Houbraken Translated


Volume 2, page 310-319

Page 310

mentioned) and ripped it to shreds, so that afterwards I had quite a job (when Romeyn de Hooghe sought to make a print of it [1]) reassembling all the pieces and fragments recovered from the iconoclasts or bought for small sums, to make a sketch of the configuration of the work. This was because the original model for the piece was hidden away in an unknown corner at that time, whereas it now hangs in splendour in Dordrecht in a case on the wall in the house of the art-loving Mister Pompe, Lord of Oostendam [= Jacob Pompe van Meerdervoort], and shall certainly now (the storm having blown over) be kept as a lasting memorial in that family residence [2]. The daughter of the Pensionary [= Anna Elisabeth de Witt], who had been married to Mister Simon Muys van Holy, councilman of the city of Dordrecht, also has a copy of it [3].

Yet one more notable event happened to our De Baen in the mentioned year of troubles, when the French Rooster approached the Dutch lion's garden with great strides, which we would like to mention.

When the Louis XIV, the King of France, had reached Utrecht with his military forces, there arrived for our De Baen a letter signed by the Duke of Luxembourg [= François-Henri de Montmorency], then Governor of Utrecht, as well as a passe-partout signed by Commander Stoupa [= Jean-Pierre Stoppa], so that he might come to Zeist near Utrecht, to paint the King's Portrait, with the promise that he would enjoy a large payment for it, which would be paid to him in The Hague, for which two gentlemen would act as guarantors, and also that he would be conducted back without any danger. De Baen certainly felt himself honoured by this,


Romeyn de Hooghe after Arnold Houbraken after Jan de Baen
Portrait of Cornelis de Witt with the the deed at Chatham in the background, after August 1672
paper, engraving, etching 475 x 693 mm
Amsterdam, Rijksprentenkabinet, inv./cat.nr. RP-P-OB-79.427

Jan de Baen
The glorification of Cornelis de Witt (1623-1672) , the Journey to Chatham in the background, c. 1670
canvas, oil paint 75,5 x 102 cm
Amsterdam, Rijksmuseum, inv./cat.nr. A 4648

Jan de Baen
Allegory of Cornelis de Witt (1623-1672) as Instigator of the Victory at Chatham in 1667, c. 1670
canvas, oil paint 66 x 100 cm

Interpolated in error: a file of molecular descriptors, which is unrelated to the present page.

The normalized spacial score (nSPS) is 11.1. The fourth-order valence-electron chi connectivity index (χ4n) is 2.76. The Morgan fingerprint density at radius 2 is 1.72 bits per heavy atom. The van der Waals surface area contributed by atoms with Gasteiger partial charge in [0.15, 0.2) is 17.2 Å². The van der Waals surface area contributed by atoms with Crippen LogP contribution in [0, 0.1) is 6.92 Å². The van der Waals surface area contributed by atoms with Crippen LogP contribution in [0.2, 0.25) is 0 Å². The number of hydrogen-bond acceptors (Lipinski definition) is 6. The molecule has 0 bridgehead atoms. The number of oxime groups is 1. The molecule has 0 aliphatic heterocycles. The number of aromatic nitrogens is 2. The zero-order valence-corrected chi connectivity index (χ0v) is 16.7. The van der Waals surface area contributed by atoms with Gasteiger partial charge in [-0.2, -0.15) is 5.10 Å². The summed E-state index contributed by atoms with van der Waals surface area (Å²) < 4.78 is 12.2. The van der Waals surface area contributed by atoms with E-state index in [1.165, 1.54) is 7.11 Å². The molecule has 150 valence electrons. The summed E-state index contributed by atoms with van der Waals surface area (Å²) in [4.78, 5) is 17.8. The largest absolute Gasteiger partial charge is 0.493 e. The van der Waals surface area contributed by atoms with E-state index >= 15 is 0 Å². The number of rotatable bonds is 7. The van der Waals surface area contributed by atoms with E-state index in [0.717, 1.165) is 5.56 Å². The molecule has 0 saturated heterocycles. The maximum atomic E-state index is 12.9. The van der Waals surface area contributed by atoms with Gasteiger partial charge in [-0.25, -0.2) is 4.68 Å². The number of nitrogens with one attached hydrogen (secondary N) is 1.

The Hague, Koninklijk Kabinet van Schilderijen Mauritshuis, inv./cat.nr. 454

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but in light of the times could not commit himself because of the danger of arousing malicious suspicions concerning him amongst the common people. His wife also strongly advised him against it, and not without reason, because it might happen to him as in the fable of the fox and the donkey. The latter was going to the estate of the lion, where he came across the fox, which he asked where he was headed so furtively? Do you not know (said the fox) the king of the beasts has pronounced a decree by which all horned animals are banished from his court (on pain of death)? Well cousin Fox (said the donkey), you have no horns, but ears. That's true, said the Fox: but what if he happens to say that my ears are horns, then I would also be in a fix, would I not?

His experience had shown him in those days that a bad reputation or an evil suspicion alone was enough to get one killed, so he took counsel with sensible people, among others the Ruler of Waldeck [= Georg Friedrich von Waldeck], who did assure him of a good reception and compensation but reminded him of what we described above, of falling under dark suspicion with the rash rabble in view of the times, and all the more because he was captain of the civic guard of his city quarter. So he turned down the Duke of Luxembourg, and stayed home. The King of France remembered him, however, as being the best portrait painter in the Netherlands; indeed, the King later wanted to have his Ambassador, called d'Avaux [= Jean-Antoine de Mesmes], who was charged with buying art for him, to avail himself of his advice and judgement.

He also enjoyed much honour and advantage from


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Friedrich Wilhelm, Elector of Brandenburg, whose portrait he painted several times, as also many princely persons.

Finally the mentioned Elector, in a sealed act signed the 23rd of July of 1676, chose him as upper court painter and superintendent of his art collection and art academy, and granted him an annual salary of six thousand guilders. But his wife, commendable and bourgeois by nature, had no desire to go live at the court in Berlin, so that he had to refuse the electoral eminence, who then requested one of his best pupils, for which he selected Jan van Sweel, who was far advanced in art and approached the handling of his uncle. He went there and got two thousand per year, free board, and his own stabled horse.